The exiles of Israel and Judah cast a long shadow over the biblical text and the whole subsequent history of Judaism. Scholars have long recognized the importance of the theme of exile for the Hebrew Bible. Indeed, critical study of the Old Testament has, at least since Wellhausen, been dominated by the Babylonian exile of Judah. In 586 BC, several factors, including the destruction of Jerusalem, the cessation of the sacrificial cult and of the monarchy, and the experience of the exile, began to cause a transformation of Israelite religion which supplied the contours of the larger Judaic framework within which the various forms of Judaism, including the early Christian movement, developed.
Given the importance of the exile to the development of Judaism and Christianity even to the present day, this volume delves into the conceptions of exile which contributed to that development during the formative period.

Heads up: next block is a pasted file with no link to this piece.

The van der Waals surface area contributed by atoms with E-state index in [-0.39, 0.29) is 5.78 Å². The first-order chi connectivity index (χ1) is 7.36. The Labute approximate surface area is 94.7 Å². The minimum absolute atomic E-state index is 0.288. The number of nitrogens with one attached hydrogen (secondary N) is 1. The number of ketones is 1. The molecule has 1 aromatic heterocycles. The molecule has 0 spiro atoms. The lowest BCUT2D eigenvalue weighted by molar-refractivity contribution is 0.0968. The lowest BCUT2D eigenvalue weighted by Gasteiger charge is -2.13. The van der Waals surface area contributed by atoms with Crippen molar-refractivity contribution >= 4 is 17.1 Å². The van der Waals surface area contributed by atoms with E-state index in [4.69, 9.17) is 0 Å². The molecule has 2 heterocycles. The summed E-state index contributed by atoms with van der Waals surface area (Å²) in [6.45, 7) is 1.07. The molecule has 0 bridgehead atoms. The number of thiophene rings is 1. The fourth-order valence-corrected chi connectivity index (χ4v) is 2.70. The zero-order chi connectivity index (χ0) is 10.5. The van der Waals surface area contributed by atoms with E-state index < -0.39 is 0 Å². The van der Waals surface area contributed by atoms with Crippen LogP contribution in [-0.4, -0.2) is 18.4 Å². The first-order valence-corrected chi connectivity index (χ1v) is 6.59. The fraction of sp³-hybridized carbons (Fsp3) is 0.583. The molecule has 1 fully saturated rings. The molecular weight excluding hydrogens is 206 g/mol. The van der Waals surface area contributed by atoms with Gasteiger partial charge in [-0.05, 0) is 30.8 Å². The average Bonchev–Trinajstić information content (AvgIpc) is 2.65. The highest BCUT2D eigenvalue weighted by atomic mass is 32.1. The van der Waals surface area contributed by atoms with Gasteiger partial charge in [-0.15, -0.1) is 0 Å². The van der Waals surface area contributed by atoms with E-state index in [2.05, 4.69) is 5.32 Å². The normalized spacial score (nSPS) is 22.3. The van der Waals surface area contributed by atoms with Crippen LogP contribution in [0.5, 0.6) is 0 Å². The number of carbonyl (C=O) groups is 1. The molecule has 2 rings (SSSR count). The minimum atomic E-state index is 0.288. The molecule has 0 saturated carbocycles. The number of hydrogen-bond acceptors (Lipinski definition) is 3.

James M. Scott, Dr. theol. (1989) in New Testament, University of Tübingen, is Professor of Religious Studies at Trinity Western University in Langley, British Columbia, Canada. His publications include
Paul and the Nations (
...an excellent guide to Jewish responses to the experiences and assumptions which have shaped the Hebrew Bible.' R.E. Clements
All those interested in the Old Testament, early Judaism, the New Testament and other early Christian literature.